Ignorance isn't so bliss


I was going to catch it and have it bronzed for posterity.

Sometimes it is good for the doctor to be the one being doctored. It is a small reminder of what those critters are going through while we are trying to get them well. I had an event like this a few years ago that kept me tuned into pain and treatments.

I was watching a football game and waiting for church time to come around, when suddenly, it felt like someone snuck into my room and kicked me in the stomach. The primitive part of my brain registered "sharp pain going on in the mid-gut area, Bo," while the logic part of my brain was theorized, "no one could have snuck in here and kicked me in the stomach without me seeing them."

I figured it would just go away in a second. It just kept building and building. I was starting to just kinda curl up. Pretty soon, my knees were approaching my chin. What was happening? I remembered those classes we took while Kerri was pregnant ... "In through your mouth, out through your nose," I thought. "Hoo-hoo-hee ... hoo-hoo-hee." It wasn't helping.

Here it was late December, and I was pouring sweat from every gland in my body. I was thinking about those horses with colic and how they just drip with sweat when their pain intensified. Intense pain was an understatement; I was laying in a puddle on the floor when Kerri came in to ask me if I was ready for church.

Church? Are you kidding? I'm not sure I can stand. A meager 10 minutes had passed since the phantom had snuck into the room and kicked me in the stomach, but it seemed like I had been hunched over for hours.

"What's the matter with you?" she asked with concern in her eyes. I dribbled something about a steel-toe-boot wearing phantom who had his way with me.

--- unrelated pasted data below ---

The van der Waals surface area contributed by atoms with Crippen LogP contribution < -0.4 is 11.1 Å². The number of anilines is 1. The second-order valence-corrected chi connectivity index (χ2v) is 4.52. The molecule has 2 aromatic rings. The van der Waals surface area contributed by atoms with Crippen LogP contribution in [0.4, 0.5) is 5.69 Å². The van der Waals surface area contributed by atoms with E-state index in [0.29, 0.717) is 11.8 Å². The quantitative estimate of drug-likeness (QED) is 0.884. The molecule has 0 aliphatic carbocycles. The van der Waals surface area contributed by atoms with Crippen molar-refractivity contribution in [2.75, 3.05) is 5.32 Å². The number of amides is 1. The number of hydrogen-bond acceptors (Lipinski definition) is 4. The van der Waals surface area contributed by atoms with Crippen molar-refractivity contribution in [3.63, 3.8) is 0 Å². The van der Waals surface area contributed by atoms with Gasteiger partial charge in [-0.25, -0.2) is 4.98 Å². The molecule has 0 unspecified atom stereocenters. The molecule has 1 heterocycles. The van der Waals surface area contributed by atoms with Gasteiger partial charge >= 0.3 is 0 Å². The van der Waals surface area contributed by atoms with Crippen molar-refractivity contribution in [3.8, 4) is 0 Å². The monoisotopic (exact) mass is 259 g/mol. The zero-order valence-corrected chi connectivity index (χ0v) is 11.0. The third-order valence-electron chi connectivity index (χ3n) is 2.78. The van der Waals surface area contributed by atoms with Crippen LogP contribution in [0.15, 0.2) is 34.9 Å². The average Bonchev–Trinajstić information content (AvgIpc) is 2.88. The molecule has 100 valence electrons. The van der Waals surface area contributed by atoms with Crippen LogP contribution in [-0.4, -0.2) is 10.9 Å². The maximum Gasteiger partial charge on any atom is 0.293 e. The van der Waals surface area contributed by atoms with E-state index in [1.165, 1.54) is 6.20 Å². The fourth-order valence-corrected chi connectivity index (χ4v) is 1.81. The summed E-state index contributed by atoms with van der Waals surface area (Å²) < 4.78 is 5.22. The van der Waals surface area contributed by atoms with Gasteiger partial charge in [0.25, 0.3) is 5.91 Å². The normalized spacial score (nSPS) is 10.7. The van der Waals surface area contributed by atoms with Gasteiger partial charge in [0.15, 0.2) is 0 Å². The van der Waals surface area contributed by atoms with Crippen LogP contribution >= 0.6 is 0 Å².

We substituted church for the hospital. I had no idea what was happening, but I knew that if I didn't get some relief soon, I was going to dehydrate from sweating.

The lady at the front desk must have seen this hunkered-over gait before: bent over at the waist, hands curled around my mid-section, profuse sweating accompanied by a mild moan with each exhale.

"Oh, passing a kidney stone I see," she said pretty matter of factly.

Is that what was happening to me? I've heard about these before, and I knew things were going to get worse from here.

Back at the house, things were better. They sent me home with pain medicine and a paper cup to catch the rascal. I was gonna catch it and have it bronzed. This thing must be as big as a grapefruit, and when it was born, I was going to preserve it for posterity.

The pain medicine kept me a bit stoned all night, so I didn't really look in the cup at the end of each visit to the bathroom. They had given me some fluids, so I must have gone five or six times throughout the night.

I was feeling much better when morning broke. That thing must have passed, and I knew it was in that paper cup in the bathroom. I couldn't wait to see the monster. I snatched up the paper cup, and there it was: huge and brown with spikes all over it. No wonder this thing hurt so bad.

"Kerri, come have a look at this beast. It must be the granddaddy of all kidney stones."

"That's not a kidney stone," she said with a confused look on her face.

After further examination, it seemed that some poor bug had wandered into the cup at some point in the night, and I had blown it to pieces, leaving just one leg in the cup. The real stone was there, too. At the very bottom of the cup was a little comma.

"A comma?" That little thing caused all this? I would need to rethink my bronzing idea.

I think about me doubled-over in pain often as I doctor critters. I've got a better idea of what it's like not to know what is going on when you go see the doctor.

Dr. Brock owns the Brock Veterinary Clinic in Lamesa, Texas.

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